The Rose Reading Room is luxurious in the way that only certain shared spaces can be. Its grandeur attracts its visitors, and is in turn amplified by their presence: the true urban symbiosis. PHOTOGRAPH BY DREW ANGERER / GETTY
It was the room in the photo above where I sat, in the early 1990s, collecting some data for a research project that would eventually become my doctoral dissertation. I had been in that room once or twice in my youth, but as an adult on a specific mission (little did I know the data collected that day would help me develop ideas that we now call entrepreneurial conservation within La Paz Group) the room barely registered in my notice. Except as a very practical place to read some historical documents.
So I am delighted to see that room again after a long time. It looked great to me the last time I saw it. Now I can say wow for different reasons. The legacy of the room is protected, and perhaps renewed for another hundred years. If you click the image and go to a larger viewing with greater detail, you will understand why the word luxury fits in the title of this post on the New Yorker website.
It is not our practice to use the word luxury because it is so laden with old and often inappropriate (considering the ecological condition of the planet, considering advances in socio-economic development, and considering other modern sensibilities) meanings. So we appreciate when others take care in how they use it:
By Alexandra Schwartz
To say that the ceiling of the Rose Main Reading Room, at the New York Public Library’s main building, on Fifth Avenue—the biggest room in the biggest public-library branch in the country’s biggest city—is an ornate piece of work is putting it mildly. Continue reading
As soon as there is enough light each day I start my walk from the Aarvli bluffs to the water below. I start in the estuary, then move along the sea. The patterns around sunrise are not unlike those at sunset.
Fishing with this type of boat is a community activity, day in and day out. Many are required to get the boat back onto shore, first with the nets coming off and then the boat being block and tackled up the sand. Continue reading
This is a series of videos realized to launch “Save The Truffle” a new brand aiming to promote traditions and the conservation of the White Truffle of Alba. In this videos Agnello Renato, one of the last and most important “trifulau” (truffle seeker) of the zone, shares his stories about being a truffle seeker.For this project I took care of shooting, lighting and editing.
Creative project by Grid Studio.
Our family has a very happenstance connection to truffles that goes back to some sustainable tourism development work I carried out in Croatia starting in 2000, which led to our nirvanic 2006-2007 spent on an island in the southern Adriatic. But on my first visit to Croatia, in late autumn 2000, on a weekend off from work a local friend took me to Istria and the rest is history. You either love them or you probably will be disgusted by them, and I was in the former camp. A month later, coming home to my family in Costa Rica, I had some vacuum-packed fresh truffles; since then, we have been devotees.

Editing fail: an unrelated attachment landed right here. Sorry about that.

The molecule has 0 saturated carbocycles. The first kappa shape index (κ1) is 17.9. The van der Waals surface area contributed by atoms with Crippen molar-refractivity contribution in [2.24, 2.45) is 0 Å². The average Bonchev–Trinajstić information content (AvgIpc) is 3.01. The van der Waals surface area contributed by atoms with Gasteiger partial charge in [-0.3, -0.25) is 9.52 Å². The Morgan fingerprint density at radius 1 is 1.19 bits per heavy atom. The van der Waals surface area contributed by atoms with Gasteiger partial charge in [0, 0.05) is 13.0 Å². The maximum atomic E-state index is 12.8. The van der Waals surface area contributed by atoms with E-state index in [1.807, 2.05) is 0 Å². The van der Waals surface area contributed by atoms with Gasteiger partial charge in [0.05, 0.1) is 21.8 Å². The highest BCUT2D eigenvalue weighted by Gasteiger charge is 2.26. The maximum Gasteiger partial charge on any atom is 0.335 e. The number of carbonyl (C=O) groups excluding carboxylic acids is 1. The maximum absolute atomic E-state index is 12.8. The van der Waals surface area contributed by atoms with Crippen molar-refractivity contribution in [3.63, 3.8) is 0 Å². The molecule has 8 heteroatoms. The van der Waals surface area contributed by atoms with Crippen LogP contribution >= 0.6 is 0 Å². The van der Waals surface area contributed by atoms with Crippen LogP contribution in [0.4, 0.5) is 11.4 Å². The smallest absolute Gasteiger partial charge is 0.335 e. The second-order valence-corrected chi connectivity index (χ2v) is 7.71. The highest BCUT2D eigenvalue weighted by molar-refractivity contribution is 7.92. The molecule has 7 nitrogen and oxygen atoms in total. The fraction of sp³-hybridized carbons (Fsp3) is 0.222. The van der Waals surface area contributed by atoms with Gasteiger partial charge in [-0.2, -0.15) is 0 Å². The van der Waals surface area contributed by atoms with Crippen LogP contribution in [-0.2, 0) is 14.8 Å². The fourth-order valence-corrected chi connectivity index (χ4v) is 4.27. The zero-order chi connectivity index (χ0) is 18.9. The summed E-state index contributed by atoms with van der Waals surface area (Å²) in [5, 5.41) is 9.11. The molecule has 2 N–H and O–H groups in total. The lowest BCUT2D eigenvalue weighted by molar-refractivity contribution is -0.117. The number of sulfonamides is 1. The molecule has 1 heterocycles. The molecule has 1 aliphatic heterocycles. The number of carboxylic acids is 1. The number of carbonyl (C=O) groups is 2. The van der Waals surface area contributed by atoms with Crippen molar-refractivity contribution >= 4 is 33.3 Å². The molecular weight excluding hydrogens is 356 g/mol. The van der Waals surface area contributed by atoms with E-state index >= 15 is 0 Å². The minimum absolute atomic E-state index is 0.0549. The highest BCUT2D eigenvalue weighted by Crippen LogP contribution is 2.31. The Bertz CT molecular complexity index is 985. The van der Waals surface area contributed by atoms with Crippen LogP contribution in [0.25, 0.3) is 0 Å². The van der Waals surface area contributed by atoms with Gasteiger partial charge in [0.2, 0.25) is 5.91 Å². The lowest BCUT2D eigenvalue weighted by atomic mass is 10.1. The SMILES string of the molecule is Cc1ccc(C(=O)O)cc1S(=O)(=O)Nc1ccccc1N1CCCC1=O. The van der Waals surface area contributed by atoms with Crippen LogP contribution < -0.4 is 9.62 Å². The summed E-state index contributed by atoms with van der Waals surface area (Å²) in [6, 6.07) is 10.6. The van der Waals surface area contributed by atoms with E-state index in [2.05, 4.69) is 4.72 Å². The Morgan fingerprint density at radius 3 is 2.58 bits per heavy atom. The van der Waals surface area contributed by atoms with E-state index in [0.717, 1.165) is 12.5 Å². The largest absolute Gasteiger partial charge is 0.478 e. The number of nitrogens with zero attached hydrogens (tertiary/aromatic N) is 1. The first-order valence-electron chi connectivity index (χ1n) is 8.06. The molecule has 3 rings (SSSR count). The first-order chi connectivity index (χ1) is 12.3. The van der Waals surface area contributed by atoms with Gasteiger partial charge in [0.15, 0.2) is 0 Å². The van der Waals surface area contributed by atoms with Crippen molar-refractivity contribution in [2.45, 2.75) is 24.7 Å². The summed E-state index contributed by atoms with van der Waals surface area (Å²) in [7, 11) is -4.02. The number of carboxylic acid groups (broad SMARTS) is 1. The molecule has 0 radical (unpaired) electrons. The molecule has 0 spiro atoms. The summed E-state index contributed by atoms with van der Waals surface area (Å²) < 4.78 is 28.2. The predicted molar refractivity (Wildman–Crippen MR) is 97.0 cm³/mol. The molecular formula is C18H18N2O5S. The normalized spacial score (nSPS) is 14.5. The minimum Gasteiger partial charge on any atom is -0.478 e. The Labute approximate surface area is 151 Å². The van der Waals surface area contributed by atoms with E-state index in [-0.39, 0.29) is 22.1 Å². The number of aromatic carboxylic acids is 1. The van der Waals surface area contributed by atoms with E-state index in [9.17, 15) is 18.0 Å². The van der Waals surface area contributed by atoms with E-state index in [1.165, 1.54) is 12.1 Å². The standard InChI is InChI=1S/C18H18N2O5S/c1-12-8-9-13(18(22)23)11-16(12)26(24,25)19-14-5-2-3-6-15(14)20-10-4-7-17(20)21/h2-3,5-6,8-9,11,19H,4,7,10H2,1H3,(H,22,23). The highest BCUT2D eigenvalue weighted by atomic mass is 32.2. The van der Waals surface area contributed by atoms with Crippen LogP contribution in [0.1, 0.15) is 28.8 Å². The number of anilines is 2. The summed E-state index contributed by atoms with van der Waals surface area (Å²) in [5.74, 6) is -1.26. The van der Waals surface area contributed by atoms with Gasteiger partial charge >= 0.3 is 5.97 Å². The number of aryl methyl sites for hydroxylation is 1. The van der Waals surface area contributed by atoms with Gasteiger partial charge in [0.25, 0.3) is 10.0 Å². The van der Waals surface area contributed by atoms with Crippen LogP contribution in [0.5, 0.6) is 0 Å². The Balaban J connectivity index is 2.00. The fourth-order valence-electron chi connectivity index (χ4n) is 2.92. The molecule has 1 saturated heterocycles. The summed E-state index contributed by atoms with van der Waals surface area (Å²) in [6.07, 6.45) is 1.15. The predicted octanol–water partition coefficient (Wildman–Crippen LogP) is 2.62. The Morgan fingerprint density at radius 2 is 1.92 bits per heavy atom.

A few years later, Milo became an encyclopedic mycophile, and a few years after that Seth had the chance to take a mycology courses at Cornell as an undergrad. So we are all happy to see this campaign represented by the logo above left. The article that brought our attention to this campaign is worth a read, whether you are a foodie, a fungist, or any kind of traditionalist. Click the logo to see some of the early creative work emerging for the campaign. We look forward to seeing more, but for now appreciate the journalist’s keen eye for what really matters in this story:
Where I am located, since last week and until next, there is an abundance of flavors; both in terms of intensity and in terms of diversity. Thanks to a longstanding tradition of ensuring that those flavors pop, there is not only salt, but salt inspection. Only the finest will do, and the finest is also harvested locally. Just as the fish is harvested locally as in the photo below, taken a few hundred meters from where I am typing right now.
Clear-cutting along Highway 30 in Oregon. A bipartisan group of senators wants the government to assume that burning forests to generate electricity does not add carbon dioxide to the air but is instead “carbon neutral.” Credit Leah Nash for The New York Times
We have stayed away from politics as much as possible on this platform, except to celebrate innovative successes in the interest of conservation; but this news item is a must-share due to the gravity of its weirdness:
President Obama’s Clean Power Plan — the central plank in his strategy to combat climate change — is in danger.